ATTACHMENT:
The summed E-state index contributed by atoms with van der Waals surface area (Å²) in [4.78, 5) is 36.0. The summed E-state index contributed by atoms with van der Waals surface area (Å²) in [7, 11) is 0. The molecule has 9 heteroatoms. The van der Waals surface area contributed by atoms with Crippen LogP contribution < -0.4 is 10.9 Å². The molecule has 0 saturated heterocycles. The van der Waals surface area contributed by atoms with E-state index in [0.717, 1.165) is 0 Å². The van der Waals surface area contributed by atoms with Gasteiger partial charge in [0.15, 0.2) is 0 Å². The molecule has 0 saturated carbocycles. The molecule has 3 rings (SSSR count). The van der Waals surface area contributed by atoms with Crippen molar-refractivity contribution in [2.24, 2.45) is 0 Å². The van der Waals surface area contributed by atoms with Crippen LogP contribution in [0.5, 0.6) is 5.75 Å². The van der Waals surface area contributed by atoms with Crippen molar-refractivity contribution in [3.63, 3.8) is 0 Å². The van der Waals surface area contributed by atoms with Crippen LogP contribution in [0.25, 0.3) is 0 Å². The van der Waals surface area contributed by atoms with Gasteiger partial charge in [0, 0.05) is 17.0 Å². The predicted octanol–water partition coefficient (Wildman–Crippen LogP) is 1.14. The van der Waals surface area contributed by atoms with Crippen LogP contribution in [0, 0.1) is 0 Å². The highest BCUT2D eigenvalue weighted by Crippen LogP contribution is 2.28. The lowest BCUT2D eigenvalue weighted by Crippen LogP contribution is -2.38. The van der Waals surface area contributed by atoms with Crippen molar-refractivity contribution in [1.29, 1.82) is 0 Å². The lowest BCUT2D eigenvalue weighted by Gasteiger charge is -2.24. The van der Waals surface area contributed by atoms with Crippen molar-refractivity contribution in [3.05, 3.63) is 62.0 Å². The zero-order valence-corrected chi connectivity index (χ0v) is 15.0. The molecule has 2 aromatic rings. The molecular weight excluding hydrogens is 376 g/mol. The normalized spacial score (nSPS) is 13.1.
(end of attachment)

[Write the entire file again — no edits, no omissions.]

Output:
The summed E-state index contributed by atoms with van der Waals surface area (Å²) in [4.78, 5) is 36.0. The summed E-state index contributed by atoms with van der Waals surface area (Å²) in [7, 11) is 0. The molecule has 9 heteroatoms. The van der Waals surface area contributed by atoms with Crippen LogP contribution < -0.4 is 10.9 Å². The molecule has 0 saturated heterocycles. The van der Waals surface area contributed by atoms with E-state index in [0.717, 1.165) is 0 Å². The van der Waals surface area contributed by atoms with Gasteiger partial charge in [0.15, 0.2) is 0 Å². The molecule has 0 saturated carbocycles. The molecule has 3 rings (SSSR count). The van der Waals surface area contributed by atoms with Crippen molar-refractivity contribution in [2.24, 2.45) is 0 Å². The van der Waals surface area contributed by atoms with Crippen LogP contribution in [0.5, 0.6) is 5.75 Å². The van der Waals surface area contributed by atoms with Crippen molar-refractivity contribution in [3.63, 3.8) is 0 Å². The van der Waals surface area contributed by atoms with Crippen LogP contribution in [0.25, 0.3) is 0 Å². The van der Waals surface area contributed by atoms with Gasteiger partial charge in [0, 0.05) is 17.0 Å². The predicted octanol–water partition coefficient (Wildman–Crippen LogP) is 1.14. The van der Waals surface area contributed by atoms with Crippen LogP contribution in [0, 0.1) is 0 Å². The highest BCUT2D eigenvalue weighted by Crippen LogP contribution is 2.28. The lowest BCUT2D eigenvalue weighted by Crippen LogP contribution is -2.38. The van der Waals surface area contributed by atoms with Crippen molar-refractivity contribution in [1.29, 1.82) is 0 Å². The lowest BCUT2D eigenvalue weighted by Gasteiger charge is -2.24. The van der Waals surface area contributed by atoms with Crippen molar-refractivity contribution in [3.05, 3.63) is 62.0 Å². The zero-order valence-corrected chi connectivity index (χ0v) is 15.0. The molecule has 2 aromatic rings. The molecular weight excluding hydrogens is 376 g/mol. The normalized spacial score (nSPS) is 13.1.